Christ at Commencement


By: Hans Zeiger

At the June 15 commencement ceremony for Foothill High School in Nevada, school officials turned off the valedictorian’s microphone in the middle of her speech. Why? Brittany McComb dared to speak about her faith in Jesus Christ.

Brittany was ambitious as she grew up. She was a star on the swim team. She said in her speech that she was determined to be first place in every competition throughout junior high and high school. But she added that even first place was not enough; success was too small a shape to fit the emptiness she felt in her heart. She needed “Something more than me and what I do with my life, something more than my friends and what they do with their own lives.”

So Brittany quit the swim team, and she realized that God was the thing missing in her life. “This hole gapes as a wide-open trench when filled with swimming, with friends, with family, with dating, with shopping, with partying, with drinking, with anything but God. But His love fits. His love is ‘that something more’ we all desire. It’s unprejudiced, it’s merciful, it’s free, it’s real, it’s huge and it’s everlasting.”

Here the audience applauded. And here moved the ACLU.

Word moved along behind the scene, where salaries and administrative ladders and professional reputations hung in the balance. Unlike the Class of 2006, the career administrator, who tired quickly of the classroom and contented himself in the province of paperwork and social engineering in exchange of a raise, had still to contend with the ACLU.

“God’s love is so great that he gave His only son up.”

And the administrator, owing his allegiance to a higher power, pulled the plug.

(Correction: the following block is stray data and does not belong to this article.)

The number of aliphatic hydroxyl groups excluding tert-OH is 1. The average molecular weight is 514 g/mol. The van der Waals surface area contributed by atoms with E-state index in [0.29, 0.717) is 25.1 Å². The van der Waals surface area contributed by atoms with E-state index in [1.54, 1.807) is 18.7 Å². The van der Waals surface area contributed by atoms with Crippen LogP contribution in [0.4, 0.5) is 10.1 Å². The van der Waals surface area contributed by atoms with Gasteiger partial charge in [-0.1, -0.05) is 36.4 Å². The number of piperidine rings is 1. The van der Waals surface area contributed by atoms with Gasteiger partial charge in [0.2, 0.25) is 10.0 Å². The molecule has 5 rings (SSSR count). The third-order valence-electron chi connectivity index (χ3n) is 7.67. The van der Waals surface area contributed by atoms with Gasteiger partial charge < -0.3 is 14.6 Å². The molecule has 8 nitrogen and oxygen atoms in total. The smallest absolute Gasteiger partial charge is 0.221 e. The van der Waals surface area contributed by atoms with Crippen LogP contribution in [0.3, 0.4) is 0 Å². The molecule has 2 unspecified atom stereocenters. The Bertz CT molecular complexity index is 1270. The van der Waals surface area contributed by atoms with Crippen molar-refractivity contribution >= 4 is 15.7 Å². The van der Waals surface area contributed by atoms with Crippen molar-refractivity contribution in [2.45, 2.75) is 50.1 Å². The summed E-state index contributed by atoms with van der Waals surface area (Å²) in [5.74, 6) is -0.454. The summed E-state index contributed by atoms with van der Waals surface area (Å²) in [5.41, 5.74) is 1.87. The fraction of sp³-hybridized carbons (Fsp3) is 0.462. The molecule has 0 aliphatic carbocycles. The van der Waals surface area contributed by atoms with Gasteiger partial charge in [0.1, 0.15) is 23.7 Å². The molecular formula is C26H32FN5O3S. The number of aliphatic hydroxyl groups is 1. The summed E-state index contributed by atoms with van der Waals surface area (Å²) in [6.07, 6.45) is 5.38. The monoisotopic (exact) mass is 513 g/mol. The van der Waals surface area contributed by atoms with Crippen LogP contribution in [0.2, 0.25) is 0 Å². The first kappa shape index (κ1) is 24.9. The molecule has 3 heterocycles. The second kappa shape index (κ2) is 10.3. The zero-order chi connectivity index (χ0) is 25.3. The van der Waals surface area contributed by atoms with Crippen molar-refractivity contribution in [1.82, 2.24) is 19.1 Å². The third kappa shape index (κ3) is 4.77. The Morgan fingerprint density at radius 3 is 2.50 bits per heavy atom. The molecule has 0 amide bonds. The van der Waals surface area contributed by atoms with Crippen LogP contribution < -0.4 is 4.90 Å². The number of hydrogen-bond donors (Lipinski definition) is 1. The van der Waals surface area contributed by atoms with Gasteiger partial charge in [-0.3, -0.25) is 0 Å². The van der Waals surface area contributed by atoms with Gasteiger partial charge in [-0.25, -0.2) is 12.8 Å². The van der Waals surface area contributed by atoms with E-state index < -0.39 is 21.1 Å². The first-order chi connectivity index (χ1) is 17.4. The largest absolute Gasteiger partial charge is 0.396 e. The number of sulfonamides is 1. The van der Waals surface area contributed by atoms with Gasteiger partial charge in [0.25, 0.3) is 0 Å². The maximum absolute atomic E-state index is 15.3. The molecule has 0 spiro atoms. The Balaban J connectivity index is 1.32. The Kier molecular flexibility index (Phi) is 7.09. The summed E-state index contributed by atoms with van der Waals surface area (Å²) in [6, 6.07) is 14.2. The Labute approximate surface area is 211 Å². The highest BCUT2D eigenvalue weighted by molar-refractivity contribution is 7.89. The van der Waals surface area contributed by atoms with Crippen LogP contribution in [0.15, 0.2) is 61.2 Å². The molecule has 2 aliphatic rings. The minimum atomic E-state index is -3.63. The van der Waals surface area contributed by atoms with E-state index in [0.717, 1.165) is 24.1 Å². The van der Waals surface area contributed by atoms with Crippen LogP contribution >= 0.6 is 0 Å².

That higher power, we know, is not God. The ACLU reigns today as the gilded god of the judiciary, and of the Boy Scouts meeting room, and of the classroom, and of the graduation ceremony. But it is not God.

It is reminiscent of old Babylon, where King Darius forbade prayer to anything but his own majesty. Daniel, caught praying to the Living God with his windows open, faced the lions and lived to chat with Darius about it.

Brittany, caught speaking about her faith in the God of Daniel at commencement service, faced the ACLU. Whatever the administrators and their backers in the ACLU (which did asseverate on the case after the microphone deadened) may still say about the impropriety of her speech, Brittany was clearly within the bounds of the First Amendment freedom of expression, and within the bounds of Christian character.

The frequent remark of secularists is that Christians are more likely to wear faith upon their sleeves than upon their hearts. If they are secularists of the religious sort, mainly of the mainline churches, they will quote the Sermon on the Mount: “Take heed that you do not do your charitable deeds before men, to be seen by them.” Also, “when you pray, you shall not be like the hypocrites. For they love to pray standing in the synagogues and on the corners of the streets, that they may be seen by men.”

These are not altogether baseless quotations; they are, after all, from the Bible. And even if they are grossly misapplied by secular fundamentalists, they should temper our ambitions. At the least we should give a charitable hearing to the secular allegation, because it is not altogether baseless.There is a spiritual pride that card-carrying zealots of the Religious Right are particularly disposed toward. I think sometimes that the Religious Right deserves to be reminded of the Pharisees.

But Brittany McComb is no Pharisee. Hers were not the fighting words of a boaster or a condemner or a wager. It was the simple testimony of grace.

The Pharisees were not corrupt because they did their works in public. Jesus, after all, had a very public ministry. The Pharisaical fault is pride.

And the Christian virtue is humility.

It is of a Christian mind-a humble mind-that a young woman should attribute her success to her Savior. It is the sort of thing one would not expect of a generation tending to self-preoccupation.

And it is the indication of a power at work in our day against all of the best plotted efforts of the secularists and their legal enforcers in the ACLU. Brittany herself is the proof of the words they wouldn’t let her say, that man can “take part in something greater than himself. That something is God’s plan.” Call it youthful idealism. Call it a conspiracy. It is much more.



Hans Zeiger is a Staff Writer for The New Media Alliance and author of the new book Reagan’s Children: Taking Back the City on the Hill, www.hanszeiger.net.

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